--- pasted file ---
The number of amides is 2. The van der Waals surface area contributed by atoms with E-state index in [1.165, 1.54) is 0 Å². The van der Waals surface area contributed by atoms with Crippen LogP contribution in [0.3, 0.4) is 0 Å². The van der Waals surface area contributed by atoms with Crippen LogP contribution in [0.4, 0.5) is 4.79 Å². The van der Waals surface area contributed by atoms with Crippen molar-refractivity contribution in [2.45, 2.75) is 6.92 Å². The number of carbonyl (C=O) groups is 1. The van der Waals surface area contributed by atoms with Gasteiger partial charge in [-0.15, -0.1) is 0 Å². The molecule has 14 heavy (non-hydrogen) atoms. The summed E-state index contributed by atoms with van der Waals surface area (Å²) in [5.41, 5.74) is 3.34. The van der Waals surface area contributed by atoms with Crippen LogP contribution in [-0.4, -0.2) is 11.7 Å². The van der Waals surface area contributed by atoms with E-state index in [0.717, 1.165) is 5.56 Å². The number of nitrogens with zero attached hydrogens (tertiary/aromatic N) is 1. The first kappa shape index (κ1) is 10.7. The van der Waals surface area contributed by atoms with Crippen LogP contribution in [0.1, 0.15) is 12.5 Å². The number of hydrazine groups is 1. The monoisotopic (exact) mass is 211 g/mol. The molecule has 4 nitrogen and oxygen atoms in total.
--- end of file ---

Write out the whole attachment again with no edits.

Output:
The number of amides is 2. The van der Waals surface area contributed by atoms with E-state index in [1.165, 1.54) is 0 Å². The van der Waals surface area contributed by atoms with Crippen LogP contribution in [0.3, 0.4) is 0 Å². The van der Waals surface area contributed by atoms with Crippen LogP contribution in [0.4, 0.5) is 4.79 Å². The van der Waals surface area contributed by atoms with Crippen molar-refractivity contribution in [2.45, 2.75) is 6.92 Å². The number of carbonyl (C=O) groups is 1. The van der Waals surface area contributed by atoms with Gasteiger partial charge in [-0.15, -0.1) is 0 Å². The molecule has 14 heavy (non-hydrogen) atoms. The summed E-state index contributed by atoms with van der Waals surface area (Å²) in [5.41, 5.74) is 3.34. The van der Waals surface area contributed by atoms with Crippen LogP contribution in [-0.4, -0.2) is 11.7 Å². The van der Waals surface area contributed by atoms with E-state index in [0.717, 1.165) is 5.56 Å². The number of nitrogens with zero attached hydrogens (tertiary/aromatic N) is 1. The first kappa shape index (κ1) is 10.7. The van der Waals surface area contributed by atoms with Crippen LogP contribution in [0.1, 0.15) is 12.5 Å². The number of hydrazine groups is 1. The monoisotopic (exact) mass is 211 g/mol. The molecule has 4 nitrogen and oxygen atoms in total.